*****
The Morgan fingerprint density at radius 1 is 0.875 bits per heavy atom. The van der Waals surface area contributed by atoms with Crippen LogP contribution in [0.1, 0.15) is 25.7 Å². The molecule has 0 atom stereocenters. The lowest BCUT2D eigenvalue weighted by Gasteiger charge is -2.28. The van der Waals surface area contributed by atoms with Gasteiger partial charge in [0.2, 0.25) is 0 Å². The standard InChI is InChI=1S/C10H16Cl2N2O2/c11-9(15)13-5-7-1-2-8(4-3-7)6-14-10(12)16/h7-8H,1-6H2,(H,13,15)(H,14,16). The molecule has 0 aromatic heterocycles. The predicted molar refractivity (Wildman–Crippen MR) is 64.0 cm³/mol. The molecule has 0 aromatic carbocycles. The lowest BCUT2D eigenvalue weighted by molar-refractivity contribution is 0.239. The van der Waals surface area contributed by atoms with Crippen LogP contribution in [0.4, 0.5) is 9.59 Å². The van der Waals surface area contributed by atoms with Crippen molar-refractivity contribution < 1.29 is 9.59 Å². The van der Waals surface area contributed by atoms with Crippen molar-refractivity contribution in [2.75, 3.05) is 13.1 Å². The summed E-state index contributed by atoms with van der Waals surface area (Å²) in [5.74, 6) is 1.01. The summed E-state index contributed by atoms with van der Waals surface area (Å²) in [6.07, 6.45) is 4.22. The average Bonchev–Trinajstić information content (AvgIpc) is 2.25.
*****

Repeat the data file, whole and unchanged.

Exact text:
The Morgan fingerprint density at radius 1 is 0.875 bits per heavy atom. The van der Waals surface area contributed by atoms with Crippen LogP contribution in [0.1, 0.15) is 25.7 Å². The molecule has 0 atom stereocenters. The lowest BCUT2D eigenvalue weighted by Gasteiger charge is -2.28. The van der Waals surface area contributed by atoms with Gasteiger partial charge in [0.2, 0.25) is 0 Å². The standard InChI is InChI=1S/C10H16Cl2N2O2/c11-9(15)13-5-7-1-2-8(4-3-7)6-14-10(12)16/h7-8H,1-6H2,(H,13,15)(H,14,16). The molecule has 0 aromatic heterocycles. The predicted molar refractivity (Wildman–Crippen MR) is 64.0 cm³/mol. The molecule has 0 aromatic carbocycles. The lowest BCUT2D eigenvalue weighted by molar-refractivity contribution is 0.239. The van der Waals surface area contributed by atoms with Crippen LogP contribution in [0.4, 0.5) is 9.59 Å². The van der Waals surface area contributed by atoms with Crippen molar-refractivity contribution < 1.29 is 9.59 Å². The van der Waals surface area contributed by atoms with Crippen molar-refractivity contribution in [2.75, 3.05) is 13.1 Å². The summed E-state index contributed by atoms with van der Waals surface area (Å²) in [5.74, 6) is 1.01. The summed E-state index contributed by atoms with van der Waals surface area (Å²) in [6.07, 6.45) is 4.22. The average Bonchev–Trinajstić information content (AvgIpc) is 2.25.